There are now hybrid taxis on the streets of Beijing! One type looks just like the regular taxis, and another is shaped more like a Subaru Outback. Before anyone gets too excited, though, they’ll be gone after the Olympics. Like a lot of stuff. “Beijing/China After the Olympics” will become a huge, huge topic over the next few weeks.
The Opening Ceremony
It was pretty spectacular. A bit too somber, though, I thought. We watched it on TV in our apartment, running to the windows every time fireworks went off. The fireworks were somewhat anticlimactic, though, because we’d watched the rehearsal from our window as well. I was hoping they were saving a bit more for the actual opening. Still spectacular, though.
Given the intense, intense anticipation domestically, the fact that not too many people have been complaining about the opening ceremony attests to just how spectacular it was.
Around our apartment, all businesses were forced to close at 2pm, and the street in front of our apartment was closed off to non-ticketed pedestrian traffic.
The Beijing Olympics Theme Song “You and Me”
Almost everyone I spoke to after the Opening Ceremony was very lukewarm towards the song.
Two days later, though, everybody is humming it.
I fell asleep during the Opening Ceremony athlete’s parade, but I was hoping to determine which country’s flag this guy is using to direct pedestrian traffic. Maybe it’s not a national flag, but it sure looks like one.
I have no idea what this is, but each subway station seem to have one. If I remember the name correcty, I think it’s a “Ball-shaped Anti-Explosion Device”, but I still don’t know what that is.
Thanks to Jake for linking to me. I’ll try to share any interesting things I see. I second his endorsement of James Fallows, whose most recent post is particularly great. For another perspective–this time from someone who is here just for the Olympics–check out Kevin Tresolini’s blog. He’s here covering the Olympics for Gannet and has been sharing his thoughts. The WSJ.Com China Journal is also a great source, and it tends to aggregate interesting things that other people have to say as well. Jake’s right that it’s very difficult to write about China, but it’s exciting that so many people are doing it now.
The Countdown Clocks
There must be hundreds of Olympic countdown clocks spread out all over Beijing; they started appearing years ago and have been a marker of time passing here in Beijing. It seems like just the other day they were at several hundred days, and now they’re all at zero. I wonder how long they’ll leave them up.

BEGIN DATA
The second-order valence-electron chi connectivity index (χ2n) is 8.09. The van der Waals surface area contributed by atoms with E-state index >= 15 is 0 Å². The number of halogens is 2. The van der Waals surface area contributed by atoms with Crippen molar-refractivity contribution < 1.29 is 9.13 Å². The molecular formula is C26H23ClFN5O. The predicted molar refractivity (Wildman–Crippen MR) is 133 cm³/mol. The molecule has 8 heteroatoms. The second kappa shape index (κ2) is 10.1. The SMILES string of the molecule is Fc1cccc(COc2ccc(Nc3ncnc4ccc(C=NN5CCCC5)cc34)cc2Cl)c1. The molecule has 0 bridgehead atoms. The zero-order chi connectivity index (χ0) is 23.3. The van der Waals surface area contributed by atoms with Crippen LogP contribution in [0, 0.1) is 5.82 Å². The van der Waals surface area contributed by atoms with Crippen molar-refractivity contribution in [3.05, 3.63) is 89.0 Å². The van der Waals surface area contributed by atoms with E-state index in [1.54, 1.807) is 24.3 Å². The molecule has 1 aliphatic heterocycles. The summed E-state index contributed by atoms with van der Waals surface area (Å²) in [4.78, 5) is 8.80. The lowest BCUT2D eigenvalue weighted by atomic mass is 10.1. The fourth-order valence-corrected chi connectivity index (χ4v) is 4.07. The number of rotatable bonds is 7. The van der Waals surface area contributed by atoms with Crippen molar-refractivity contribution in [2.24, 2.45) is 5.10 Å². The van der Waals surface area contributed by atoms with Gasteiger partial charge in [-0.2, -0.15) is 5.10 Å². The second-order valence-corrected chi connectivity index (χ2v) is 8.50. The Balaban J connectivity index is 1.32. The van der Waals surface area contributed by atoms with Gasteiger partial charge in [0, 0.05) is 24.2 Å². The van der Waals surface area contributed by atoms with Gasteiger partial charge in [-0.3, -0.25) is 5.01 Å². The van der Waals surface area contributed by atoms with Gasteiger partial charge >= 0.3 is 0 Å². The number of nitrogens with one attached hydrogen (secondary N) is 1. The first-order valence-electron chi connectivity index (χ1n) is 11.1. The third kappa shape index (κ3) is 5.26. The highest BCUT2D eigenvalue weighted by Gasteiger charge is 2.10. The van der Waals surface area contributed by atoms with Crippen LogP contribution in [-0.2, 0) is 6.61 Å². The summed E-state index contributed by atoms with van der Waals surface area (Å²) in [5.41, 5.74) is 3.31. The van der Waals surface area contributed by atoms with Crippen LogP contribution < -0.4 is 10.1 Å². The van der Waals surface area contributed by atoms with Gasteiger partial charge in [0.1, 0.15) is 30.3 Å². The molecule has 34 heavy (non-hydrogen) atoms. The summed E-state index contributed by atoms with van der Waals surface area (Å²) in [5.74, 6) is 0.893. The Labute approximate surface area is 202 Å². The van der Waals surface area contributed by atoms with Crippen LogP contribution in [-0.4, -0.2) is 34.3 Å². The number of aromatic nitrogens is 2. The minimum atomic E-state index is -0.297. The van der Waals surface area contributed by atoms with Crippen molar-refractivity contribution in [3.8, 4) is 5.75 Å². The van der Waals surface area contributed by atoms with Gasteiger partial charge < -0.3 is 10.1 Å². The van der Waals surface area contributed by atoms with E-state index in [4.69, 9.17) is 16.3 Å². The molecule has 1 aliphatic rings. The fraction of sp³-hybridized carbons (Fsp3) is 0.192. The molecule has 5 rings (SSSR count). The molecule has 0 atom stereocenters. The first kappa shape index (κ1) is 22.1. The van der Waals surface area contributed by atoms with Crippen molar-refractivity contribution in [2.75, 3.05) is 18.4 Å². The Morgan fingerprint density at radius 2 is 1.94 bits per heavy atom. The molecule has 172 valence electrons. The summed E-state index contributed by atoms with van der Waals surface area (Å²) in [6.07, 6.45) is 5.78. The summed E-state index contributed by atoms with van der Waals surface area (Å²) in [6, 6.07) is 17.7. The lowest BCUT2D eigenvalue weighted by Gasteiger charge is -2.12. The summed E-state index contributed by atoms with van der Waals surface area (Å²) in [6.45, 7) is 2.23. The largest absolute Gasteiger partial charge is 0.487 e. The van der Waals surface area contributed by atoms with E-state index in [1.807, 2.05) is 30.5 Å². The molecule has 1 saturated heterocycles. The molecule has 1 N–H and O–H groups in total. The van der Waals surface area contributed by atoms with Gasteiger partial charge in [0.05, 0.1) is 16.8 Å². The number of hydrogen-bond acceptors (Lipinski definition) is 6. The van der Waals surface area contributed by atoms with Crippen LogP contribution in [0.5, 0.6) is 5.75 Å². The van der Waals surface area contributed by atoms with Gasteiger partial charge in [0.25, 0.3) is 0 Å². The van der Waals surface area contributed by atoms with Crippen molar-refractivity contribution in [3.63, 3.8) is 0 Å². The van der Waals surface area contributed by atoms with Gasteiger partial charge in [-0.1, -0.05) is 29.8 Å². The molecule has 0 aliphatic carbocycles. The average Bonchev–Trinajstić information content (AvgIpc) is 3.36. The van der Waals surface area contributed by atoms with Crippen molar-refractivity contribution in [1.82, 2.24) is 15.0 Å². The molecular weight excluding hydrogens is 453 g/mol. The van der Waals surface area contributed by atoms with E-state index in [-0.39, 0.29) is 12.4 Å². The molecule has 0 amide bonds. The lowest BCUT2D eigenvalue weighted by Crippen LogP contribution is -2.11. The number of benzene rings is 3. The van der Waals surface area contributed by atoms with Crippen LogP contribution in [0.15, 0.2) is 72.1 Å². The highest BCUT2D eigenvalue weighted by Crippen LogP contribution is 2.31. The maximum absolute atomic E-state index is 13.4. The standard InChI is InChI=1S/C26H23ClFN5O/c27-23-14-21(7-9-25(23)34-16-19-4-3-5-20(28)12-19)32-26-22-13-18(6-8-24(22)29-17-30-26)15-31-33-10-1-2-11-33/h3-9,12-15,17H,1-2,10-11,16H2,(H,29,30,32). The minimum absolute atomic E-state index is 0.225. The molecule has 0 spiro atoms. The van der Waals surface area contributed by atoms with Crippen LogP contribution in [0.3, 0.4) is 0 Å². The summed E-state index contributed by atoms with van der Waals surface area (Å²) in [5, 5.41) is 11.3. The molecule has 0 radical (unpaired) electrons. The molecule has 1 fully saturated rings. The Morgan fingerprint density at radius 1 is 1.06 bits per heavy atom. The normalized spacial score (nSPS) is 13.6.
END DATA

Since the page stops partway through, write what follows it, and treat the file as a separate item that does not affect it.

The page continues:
There is hardly any place in Beijing (in any big city in China?) were you aren’t in sight of some sort of Olympic banner.
They hung these up outside of our apartment complex about a month before the Olympics started. At the time, I thought they should have waited, and that the white banners would turn black, but now I’m surprised at how white they’ve stayed.
Volunteers are everywhere. And they are wonderful. There are about 20 different types of volunteers, from City Volunteers to Public Safety Volunteers to Fire Safety Volunteers. The picture above is from late July, well before the Olympics started, when there were already volunteers stationed in every subway station. They were very excited to help anyone find where they wanted to go, but they often couldn’t find the place on the map either.
When I went to the airport in late July, the volunteers looked very bored, and had no one to help. So I went up to them and acted confused while pretending to speak a random European language. They were very helpful, and showed me to my gate.
Apparently, it’s been hard to get tickets. Not really surprising. Suppose that there are 2 million tickets. That means that if 1 in 5 Beijingers decides that they want to go to one event, there are not nearly enough tickets. Having purchased some tickets in the first round of sales last year, we decided to go to a couple of events, sell some tickets to friends, and sell some online. Shortly after selling our Gymnastics tickets to a friend, we received lots and lots of inquiries from Gymnastics fans who were desperate for tickets. A lot of people had been swindled by sites like beijingticketing.com (google it), which apparently sold more than 40 million USD in tickets and delivered none. The guy sitting at the table next to us at dinner on Sunday night had a family member who lost 30,000USD.
Perhaps worse than losing the money, imagine bringing your two gymnastics-loving daughters to Beijing for the Olympics and discovering that you had no tickets.
I’m pretty sure that lots of people in China are going to get very depressed after the Olympics. The anticipation for the Olympics has been a little bit like the anticipation for Christmas for many children in western countries, except on a muchuch larger scale, fore a longer period of time, and with greater intensity. I think that Post-Olypmics Depression will become an officially recognized syndrome. Seriously.
Unity, Friendship, Struggle, Development
That’s what’s written in lights on the side of an underpass on the North Fourth Ring Road. I think it sums up a lot about China before, during and after the Olympics. Too tired too try and express why I think that, though.